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Author Topic: Beams  (Read 580 times)

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Offline hopm

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« on: September 24, 2021, 07:03:33 PM »
Sometimes you just have to make it work. Needed 2 4x8x16 hemlock beams and had to get them from one log. Are these going to cause me problems? I tried to center the pith but this was not possible to get 2. Trying to learn a bit and your response is much appreciated.



Offline Satamax

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Re: Beams
« Reply #1 on: September 24, 2021, 09:23:13 PM »
As we say in France, about roofing beams, nail theses on, before they get the chance to give any trouble.  ;D
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Offline Southside

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Re: Beams
« Reply #2 on: September 24, 2021, 11:09:37 PM »
Well, maybe you will get lucky, but I would expect that top one to bow to the right on you.  Sometimes you can't get what you need from what you have.  If you can live with bow, or nail it up before it moves as suggested, then I suspect it will be fine.  If you had something that needed to dry before final use then the better course would be to saw for quality and find another log.  It can get frustrating when you need to open another log for one piece, but that is better than the alternative and having a completed project fail.  
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Offline thecfarm

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Re: Beams
« Reply #3 on: September 25, 2021, 05:49:33 AM »
I built 2 buildings out of hemlock. Had no problems with any of it due to warping or twisting. Now that red pine tried to twist on me.
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Offline WDH

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Re: Beams
« Reply #4 on: September 25, 2021, 08:27:52 AM »
Splitting the pith and leaving all juvenile wood on one side is a recipe for serious bow.  You did good the way you sawed that log given that you had to get two beams by trying to contain the juvenile core mostly in one of the beams. At least you took the right step given what you had to work with.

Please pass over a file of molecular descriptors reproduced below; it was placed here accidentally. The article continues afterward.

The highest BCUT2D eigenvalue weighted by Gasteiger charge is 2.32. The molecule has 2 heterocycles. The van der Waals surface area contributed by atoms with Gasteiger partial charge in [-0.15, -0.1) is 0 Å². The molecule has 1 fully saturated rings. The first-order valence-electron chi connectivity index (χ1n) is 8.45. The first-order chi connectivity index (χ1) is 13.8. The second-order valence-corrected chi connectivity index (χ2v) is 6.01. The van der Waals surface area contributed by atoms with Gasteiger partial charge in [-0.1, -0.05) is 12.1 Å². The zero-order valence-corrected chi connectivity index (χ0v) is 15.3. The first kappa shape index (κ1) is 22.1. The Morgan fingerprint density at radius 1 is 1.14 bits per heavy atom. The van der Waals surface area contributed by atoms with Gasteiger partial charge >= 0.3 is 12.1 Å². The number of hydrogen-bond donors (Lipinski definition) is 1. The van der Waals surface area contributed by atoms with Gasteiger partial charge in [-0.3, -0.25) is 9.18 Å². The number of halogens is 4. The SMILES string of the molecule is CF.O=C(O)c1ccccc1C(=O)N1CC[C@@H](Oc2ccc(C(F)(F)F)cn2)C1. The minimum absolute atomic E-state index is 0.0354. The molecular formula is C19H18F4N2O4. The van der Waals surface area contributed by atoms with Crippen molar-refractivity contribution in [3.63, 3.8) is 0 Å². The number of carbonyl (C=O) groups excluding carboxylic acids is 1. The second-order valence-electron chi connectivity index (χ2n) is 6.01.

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Offline Tom King

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Re: Beams
« Reply #5 on: September 25, 2021, 09:12:07 AM »
As we say in France, about roofing beams, nail theses on, before they get the chance to give any trouble.  ;D
Here we say, for questions of hesitation:  "Nail it before it rots."

I have no doubt that doesn't always work out for the best, though.

Offline Don P

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Re: Beams
« Reply #6 on: September 25, 2021, 09:32:10 AM »
Bow in that sized timber I can usually remove green or dry or choose to accept without frame distortion, so that is not a huge deal to me. Crook is the deal breaker, you are as well centered as possible that way. It also looks like you got away clean on bow from release of growth stress, they look to be flat. Juvenile cells shrink some lengthwise where mature cells do not. As the wood dries the lengthwise shrinkage of the center core of juvenile wood can bow the timbers. If that core is the stronger part of that timber... hemlock grows slow so take a look again. Ahh looking down now at the bottom pic of the pith, the dark ring pretty much identifies the juvenile wood. It isn't a switch, the juvenile to wood transition takes some years but notice the really juvenile wood is not a huge proportion on the wood cross section. 

All that was to say, who knows, you could get lucky with distortion :D.

Morning rant  :D
Distortion structurally is a serviceability issue, not the life safety issue that is job 1. Grade the timbers. The first thing I look at is the end grain to confirm what faces I'm looking at in relation to the heart. Knots are truncated cones starting from a pinpoint at the heart and growing in diameter as a cone across and through the grain, I'm visualizing its proportion of the timber's cross section and location in the section (where is stress in the beam in relation to the "defective" cross grain).  So know where you are in the beam and in relation to the pith, scan for the "limiting defect", the one that will drop the timber to a lower grade. It might be a knot, wane, grain runout!(huge, pay attention) Assess how much the limiting defect compromises the beam. In a joist or rafter I crown the beam up, the concave side will probably contain the limiting defect. Nature is counter to my desires here, the cross grain of the largest knot pulls the wood around it which in turn puts it on the opposite side of the crown. That biggest knot usually wants to be on the bottom, tension edge, of a beam. Is there a strap of sufficient sound straight grain around that defect on the tension face. Then you can decide, if you have the strength, then decide if it is serviceable. 
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